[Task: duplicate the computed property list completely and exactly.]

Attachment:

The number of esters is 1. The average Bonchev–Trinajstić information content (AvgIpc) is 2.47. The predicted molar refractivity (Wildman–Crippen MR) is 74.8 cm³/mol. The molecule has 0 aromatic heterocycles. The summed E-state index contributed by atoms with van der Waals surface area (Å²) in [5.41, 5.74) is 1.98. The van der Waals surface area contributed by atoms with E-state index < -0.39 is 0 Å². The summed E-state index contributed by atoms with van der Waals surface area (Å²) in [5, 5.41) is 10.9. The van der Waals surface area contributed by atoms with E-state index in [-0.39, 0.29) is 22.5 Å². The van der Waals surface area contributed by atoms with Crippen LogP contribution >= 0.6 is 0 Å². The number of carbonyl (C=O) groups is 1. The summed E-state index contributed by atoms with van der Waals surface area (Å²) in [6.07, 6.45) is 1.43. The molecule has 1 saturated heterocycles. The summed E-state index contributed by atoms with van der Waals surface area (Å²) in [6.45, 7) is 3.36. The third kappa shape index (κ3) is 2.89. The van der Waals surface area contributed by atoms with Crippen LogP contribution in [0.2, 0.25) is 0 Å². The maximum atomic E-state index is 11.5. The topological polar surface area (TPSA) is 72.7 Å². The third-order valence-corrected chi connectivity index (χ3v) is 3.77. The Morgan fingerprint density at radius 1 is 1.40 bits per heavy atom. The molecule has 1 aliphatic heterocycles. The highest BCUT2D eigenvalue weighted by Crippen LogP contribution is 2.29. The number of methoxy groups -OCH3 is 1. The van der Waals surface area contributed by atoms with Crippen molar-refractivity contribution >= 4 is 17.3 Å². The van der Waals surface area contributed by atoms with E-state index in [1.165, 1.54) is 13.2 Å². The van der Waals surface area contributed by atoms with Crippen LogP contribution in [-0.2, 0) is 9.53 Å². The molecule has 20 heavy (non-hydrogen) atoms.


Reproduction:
The number of esters is 1. The average Bonchev–Trinajstić information content (AvgIpc) is 2.47. The predicted molar refractivity (Wildman–Crippen MR) is 74.8 cm³/mol. The molecule has 0 aromatic heterocycles. The summed E-state index contributed by atoms with van der Waals surface area (Å²) in [5.41, 5.74) is 1.98. The van der Waals surface area contributed by atoms with E-state index < -0.39 is 0 Å². The summed E-state index contributed by atoms with van der Waals surface area (Å²) in [5, 5.41) is 10.9. The van der Waals surface area contributed by atoms with E-state index in [-0.39, 0.29) is 22.5 Å². The van der Waals surface area contributed by atoms with Crippen LogP contribution >= 0.6 is 0 Å². The number of carbonyl (C=O) groups is 1. The summed E-state index contributed by atoms with van der Waals surface area (Å²) in [6.07, 6.45) is 1.43. The molecule has 1 saturated heterocycles. The summed E-state index contributed by atoms with van der Waals surface area (Å²) in [6.45, 7) is 3.36. The third kappa shape index (κ3) is 2.89. The van der Waals surface area contributed by atoms with Crippen LogP contribution in [0.2, 0.25) is 0 Å². The maximum atomic E-state index is 11.5. The topological polar surface area (TPSA) is 72.7 Å². The third-order valence-corrected chi connectivity index (χ3v) is 3.77. The Morgan fingerprint density at radius 1 is 1.40 bits per heavy atom. The molecule has 1 aliphatic heterocycles. The highest BCUT2D eigenvalue weighted by Crippen LogP contribution is 2.29. The number of methoxy groups -OCH3 is 1. The van der Waals surface area contributed by atoms with Crippen molar-refractivity contribution >= 4 is 17.3 Å². The van der Waals surface area contributed by atoms with E-state index in [1.165, 1.54) is 13.2 Å². The van der Waals surface area contributed by atoms with Crippen LogP contribution in [-0.2, 0) is 9.53 Å². The molecule has 20 heavy (non-hydrogen) atoms.